Monday, March 22, 2021


By Heinz Richter

It is common knowledge that the Leica has been copied more often than any other camera and many of these copies are relatively well known.  Some of the rather rare and little known copies are the ones made in China.

Between 1958 and 1963 the Chinese state owned the ‘Shanghai Camera Company’.  They started out by producing copies of the Leica III/IIIa rangefinder camera, called the Shanghai 58.  In 1964 the Shanghai Camera Company changed its name to the Seagull company and made cameras for the mass market.

Shanghai 58

Leica III

A much more rare copy is what appears to be a follow up model, the little known Shanghai 582.
The camera was made for less than two years, from 1958 to 1959, at the beginning of the Cultural Revolution when the Chinese government decided to do everything better than the Russians, the Americans and the Germans.  The seven digit serial number was quite misleading since very few of the cameras were made, most of them for government use.



The pictures of the camera were obtained from a member of the Leica Historical Society of America (LHSA) who had the good fortune to see and inspect the camera and to photograph it on a trip to China.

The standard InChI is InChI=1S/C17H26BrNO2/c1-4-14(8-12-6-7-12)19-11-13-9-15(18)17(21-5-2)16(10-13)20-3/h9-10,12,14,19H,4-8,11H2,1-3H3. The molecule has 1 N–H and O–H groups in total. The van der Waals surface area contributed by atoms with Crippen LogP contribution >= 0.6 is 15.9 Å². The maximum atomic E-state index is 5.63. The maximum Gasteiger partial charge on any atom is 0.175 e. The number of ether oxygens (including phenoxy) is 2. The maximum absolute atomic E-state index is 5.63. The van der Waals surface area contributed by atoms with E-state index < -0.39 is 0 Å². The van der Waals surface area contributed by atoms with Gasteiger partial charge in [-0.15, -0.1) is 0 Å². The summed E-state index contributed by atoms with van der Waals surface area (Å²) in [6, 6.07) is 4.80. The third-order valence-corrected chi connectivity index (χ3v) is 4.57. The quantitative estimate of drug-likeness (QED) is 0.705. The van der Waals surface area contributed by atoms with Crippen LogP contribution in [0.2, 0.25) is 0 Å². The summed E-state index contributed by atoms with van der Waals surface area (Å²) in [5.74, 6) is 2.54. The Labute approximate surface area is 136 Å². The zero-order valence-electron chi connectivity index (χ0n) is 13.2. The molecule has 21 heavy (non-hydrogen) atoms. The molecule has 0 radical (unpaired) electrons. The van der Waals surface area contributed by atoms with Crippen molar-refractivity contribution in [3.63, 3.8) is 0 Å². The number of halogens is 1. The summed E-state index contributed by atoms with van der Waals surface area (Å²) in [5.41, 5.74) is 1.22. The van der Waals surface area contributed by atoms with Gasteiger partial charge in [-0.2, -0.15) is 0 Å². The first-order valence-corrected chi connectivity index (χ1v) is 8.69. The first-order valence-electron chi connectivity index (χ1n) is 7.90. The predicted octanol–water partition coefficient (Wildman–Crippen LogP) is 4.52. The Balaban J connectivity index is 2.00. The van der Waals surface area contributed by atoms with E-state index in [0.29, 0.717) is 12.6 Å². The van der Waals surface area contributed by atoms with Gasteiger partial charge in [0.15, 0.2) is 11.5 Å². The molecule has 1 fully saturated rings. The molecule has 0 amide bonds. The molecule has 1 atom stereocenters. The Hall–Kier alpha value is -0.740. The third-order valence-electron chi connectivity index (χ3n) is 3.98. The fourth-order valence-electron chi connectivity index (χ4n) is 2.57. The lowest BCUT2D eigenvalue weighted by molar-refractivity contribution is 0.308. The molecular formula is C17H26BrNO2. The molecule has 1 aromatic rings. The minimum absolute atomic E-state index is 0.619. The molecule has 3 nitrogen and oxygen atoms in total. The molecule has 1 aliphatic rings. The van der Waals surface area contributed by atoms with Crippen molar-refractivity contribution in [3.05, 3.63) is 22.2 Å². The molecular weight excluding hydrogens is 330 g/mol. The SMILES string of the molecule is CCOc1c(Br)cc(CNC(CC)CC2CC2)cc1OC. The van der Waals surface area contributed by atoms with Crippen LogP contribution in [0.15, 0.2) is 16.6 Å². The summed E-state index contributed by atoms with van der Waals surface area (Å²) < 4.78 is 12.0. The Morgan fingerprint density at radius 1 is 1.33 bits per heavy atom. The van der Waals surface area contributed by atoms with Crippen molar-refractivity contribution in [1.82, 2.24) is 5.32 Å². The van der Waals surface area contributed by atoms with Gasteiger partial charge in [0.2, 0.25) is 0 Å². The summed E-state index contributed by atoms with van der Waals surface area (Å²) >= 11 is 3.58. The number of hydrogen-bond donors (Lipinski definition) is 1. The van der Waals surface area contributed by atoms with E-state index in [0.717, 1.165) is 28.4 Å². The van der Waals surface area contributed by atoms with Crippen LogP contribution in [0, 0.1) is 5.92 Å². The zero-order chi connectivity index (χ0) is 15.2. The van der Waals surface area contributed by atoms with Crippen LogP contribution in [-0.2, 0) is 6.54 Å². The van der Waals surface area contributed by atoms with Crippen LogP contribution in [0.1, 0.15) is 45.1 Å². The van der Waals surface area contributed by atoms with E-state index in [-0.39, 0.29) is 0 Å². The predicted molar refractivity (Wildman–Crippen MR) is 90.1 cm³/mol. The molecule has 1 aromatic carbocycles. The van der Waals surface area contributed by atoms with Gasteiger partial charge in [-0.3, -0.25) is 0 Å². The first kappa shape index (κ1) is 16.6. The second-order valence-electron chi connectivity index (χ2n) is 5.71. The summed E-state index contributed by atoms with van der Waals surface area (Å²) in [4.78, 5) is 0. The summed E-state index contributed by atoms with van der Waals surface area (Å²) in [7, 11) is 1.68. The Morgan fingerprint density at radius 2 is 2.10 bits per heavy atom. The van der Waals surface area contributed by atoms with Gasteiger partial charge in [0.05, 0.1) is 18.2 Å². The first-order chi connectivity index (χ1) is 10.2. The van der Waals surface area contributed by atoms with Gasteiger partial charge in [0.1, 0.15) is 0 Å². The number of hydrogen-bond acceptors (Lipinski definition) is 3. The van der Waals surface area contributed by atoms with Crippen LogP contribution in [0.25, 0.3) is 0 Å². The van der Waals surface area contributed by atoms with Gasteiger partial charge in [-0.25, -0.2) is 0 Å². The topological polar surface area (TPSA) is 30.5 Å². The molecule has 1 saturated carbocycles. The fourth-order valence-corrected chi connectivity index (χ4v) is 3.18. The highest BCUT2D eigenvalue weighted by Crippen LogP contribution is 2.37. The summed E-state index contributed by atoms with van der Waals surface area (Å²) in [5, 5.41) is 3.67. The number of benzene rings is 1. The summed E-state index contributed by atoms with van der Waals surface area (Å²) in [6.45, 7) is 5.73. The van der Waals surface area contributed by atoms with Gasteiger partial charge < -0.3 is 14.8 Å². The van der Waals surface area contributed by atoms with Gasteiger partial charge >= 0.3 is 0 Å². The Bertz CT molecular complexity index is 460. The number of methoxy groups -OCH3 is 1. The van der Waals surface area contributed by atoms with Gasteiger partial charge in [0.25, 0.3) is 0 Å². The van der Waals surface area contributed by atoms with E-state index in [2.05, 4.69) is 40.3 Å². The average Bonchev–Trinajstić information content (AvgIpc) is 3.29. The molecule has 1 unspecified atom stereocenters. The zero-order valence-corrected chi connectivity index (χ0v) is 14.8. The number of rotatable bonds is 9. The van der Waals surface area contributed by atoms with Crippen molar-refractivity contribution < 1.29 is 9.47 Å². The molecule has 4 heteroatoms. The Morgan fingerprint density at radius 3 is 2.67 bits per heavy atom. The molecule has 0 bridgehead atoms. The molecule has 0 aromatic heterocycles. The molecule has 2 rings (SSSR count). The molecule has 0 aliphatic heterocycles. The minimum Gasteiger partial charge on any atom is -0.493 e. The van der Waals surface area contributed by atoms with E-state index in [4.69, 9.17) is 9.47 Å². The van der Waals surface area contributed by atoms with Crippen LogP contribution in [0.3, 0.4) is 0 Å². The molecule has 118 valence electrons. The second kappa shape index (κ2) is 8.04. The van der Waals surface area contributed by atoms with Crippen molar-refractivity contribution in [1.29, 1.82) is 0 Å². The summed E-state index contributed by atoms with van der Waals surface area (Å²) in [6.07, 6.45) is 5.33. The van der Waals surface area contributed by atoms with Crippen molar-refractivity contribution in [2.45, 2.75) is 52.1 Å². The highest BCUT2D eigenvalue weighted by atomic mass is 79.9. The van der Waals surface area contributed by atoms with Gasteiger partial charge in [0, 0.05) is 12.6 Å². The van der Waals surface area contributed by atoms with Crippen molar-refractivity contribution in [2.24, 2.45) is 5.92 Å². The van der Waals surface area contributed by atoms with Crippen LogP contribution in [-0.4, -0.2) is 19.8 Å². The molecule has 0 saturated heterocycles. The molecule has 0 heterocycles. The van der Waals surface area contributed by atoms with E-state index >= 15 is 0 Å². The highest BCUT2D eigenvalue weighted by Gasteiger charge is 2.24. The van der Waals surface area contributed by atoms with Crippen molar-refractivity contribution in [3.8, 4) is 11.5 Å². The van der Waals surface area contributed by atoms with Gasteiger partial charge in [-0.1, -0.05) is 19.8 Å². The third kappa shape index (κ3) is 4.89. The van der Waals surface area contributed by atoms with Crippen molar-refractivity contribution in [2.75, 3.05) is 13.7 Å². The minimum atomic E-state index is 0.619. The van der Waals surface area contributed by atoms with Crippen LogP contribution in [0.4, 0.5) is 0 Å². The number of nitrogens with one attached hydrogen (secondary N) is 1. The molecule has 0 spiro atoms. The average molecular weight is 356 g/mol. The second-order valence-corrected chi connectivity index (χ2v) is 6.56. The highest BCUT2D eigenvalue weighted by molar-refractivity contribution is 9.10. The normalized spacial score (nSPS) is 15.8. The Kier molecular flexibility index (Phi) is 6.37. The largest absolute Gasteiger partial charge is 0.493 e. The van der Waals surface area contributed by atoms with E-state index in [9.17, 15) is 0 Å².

According to him, it really wasn’t a bad copy.  It showed an extraordinary amount of hand work.  The f/3.5 collapsible lens was of acceptable quality, and the cloth focal plane shutter still worked smoothly and was reasonably accurate, even years later.

Another interesting fact, as far as I know, is that China is the only country that also copied much later models of Leica cameras, namely the Leica M3, which was called "Red Flag." It is also interesting to note that the M3 copy has a body shape reminiscent of the Leica M5.  This was probably done to offset the camera somewhat from its German original.  The position of the shutter release and shutter speed dial is definitely derived from the earlier Leica M cameras.  This camera was made in Shanghai in about 1971-76. It has the Leica M lens-mount, and three lenses were made for it. The standard lens is a 50 mm f/1.4 Red Flag 20, a copy of the Summilux; the other lenses are a 35 mm f/1.4 Summilux copy, and a copy of the 90 mm f/2 Summicron. Unlike the Leica M3, this camera had viewfinder frames for these three lenses.

Red Flag

Leica M3

Interesting, to say the least.  But I think I will stick with my Wetzlar made Leica equipment.

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